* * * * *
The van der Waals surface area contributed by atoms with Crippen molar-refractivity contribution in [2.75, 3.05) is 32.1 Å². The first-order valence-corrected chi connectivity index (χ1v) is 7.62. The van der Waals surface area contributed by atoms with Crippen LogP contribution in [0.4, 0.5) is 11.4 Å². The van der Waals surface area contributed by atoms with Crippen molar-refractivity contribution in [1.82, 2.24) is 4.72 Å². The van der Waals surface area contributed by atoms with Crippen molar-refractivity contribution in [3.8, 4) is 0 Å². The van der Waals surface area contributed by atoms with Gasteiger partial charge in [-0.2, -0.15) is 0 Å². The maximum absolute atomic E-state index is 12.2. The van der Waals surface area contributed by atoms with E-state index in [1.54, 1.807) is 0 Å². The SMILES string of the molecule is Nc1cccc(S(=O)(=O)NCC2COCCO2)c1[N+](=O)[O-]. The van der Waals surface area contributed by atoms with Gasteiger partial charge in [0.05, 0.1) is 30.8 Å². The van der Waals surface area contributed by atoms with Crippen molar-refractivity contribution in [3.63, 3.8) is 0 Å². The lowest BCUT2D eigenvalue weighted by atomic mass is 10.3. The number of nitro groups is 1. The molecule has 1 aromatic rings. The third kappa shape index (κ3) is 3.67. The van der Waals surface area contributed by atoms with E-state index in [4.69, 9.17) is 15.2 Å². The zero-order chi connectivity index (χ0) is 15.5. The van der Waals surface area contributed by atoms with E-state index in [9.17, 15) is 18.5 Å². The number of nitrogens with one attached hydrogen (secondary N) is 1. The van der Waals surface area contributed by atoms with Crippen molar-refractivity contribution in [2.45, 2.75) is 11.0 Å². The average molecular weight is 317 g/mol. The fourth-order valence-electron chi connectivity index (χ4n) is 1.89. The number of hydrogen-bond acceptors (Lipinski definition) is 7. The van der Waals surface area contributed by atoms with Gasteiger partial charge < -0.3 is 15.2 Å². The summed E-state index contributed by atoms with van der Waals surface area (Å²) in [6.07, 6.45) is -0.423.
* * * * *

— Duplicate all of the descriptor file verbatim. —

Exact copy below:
The van der Waals surface area contributed by atoms with Crippen molar-refractivity contribution in [2.75, 3.05) is 32.1 Å². The first-order valence-corrected chi connectivity index (χ1v) is 7.62. The van der Waals surface area contributed by atoms with Crippen LogP contribution in [0.4, 0.5) is 11.4 Å². The van der Waals surface area contributed by atoms with Crippen molar-refractivity contribution in [1.82, 2.24) is 4.72 Å². The van der Waals surface area contributed by atoms with Crippen molar-refractivity contribution in [3.8, 4) is 0 Å². The van der Waals surface area contributed by atoms with Gasteiger partial charge in [-0.2, -0.15) is 0 Å². The maximum absolute atomic E-state index is 12.2. The van der Waals surface area contributed by atoms with E-state index in [1.54, 1.807) is 0 Å². The SMILES string of the molecule is Nc1cccc(S(=O)(=O)NCC2COCCO2)c1[N+](=O)[O-]. The van der Waals surface area contributed by atoms with Gasteiger partial charge in [0.05, 0.1) is 30.8 Å². The van der Waals surface area contributed by atoms with Crippen molar-refractivity contribution in [3.63, 3.8) is 0 Å². The lowest BCUT2D eigenvalue weighted by atomic mass is 10.3. The number of nitro groups is 1. The molecule has 1 aromatic rings. The third kappa shape index (κ3) is 3.67. The van der Waals surface area contributed by atoms with E-state index in [4.69, 9.17) is 15.2 Å². The zero-order chi connectivity index (χ0) is 15.5. The van der Waals surface area contributed by atoms with E-state index in [9.17, 15) is 18.5 Å². The number of nitrogens with one attached hydrogen (secondary N) is 1. The van der Waals surface area contributed by atoms with Crippen molar-refractivity contribution in [2.45, 2.75) is 11.0 Å². The average molecular weight is 317 g/mol. The fourth-order valence-electron chi connectivity index (χ4n) is 1.89. The number of hydrogen-bond acceptors (Lipinski definition) is 7. The van der Waals surface area contributed by atoms with Gasteiger partial charge < -0.3 is 15.2 Å². The summed E-state index contributed by atoms with van der Waals surface area (Å²) in [6.07, 6.45) is -0.423.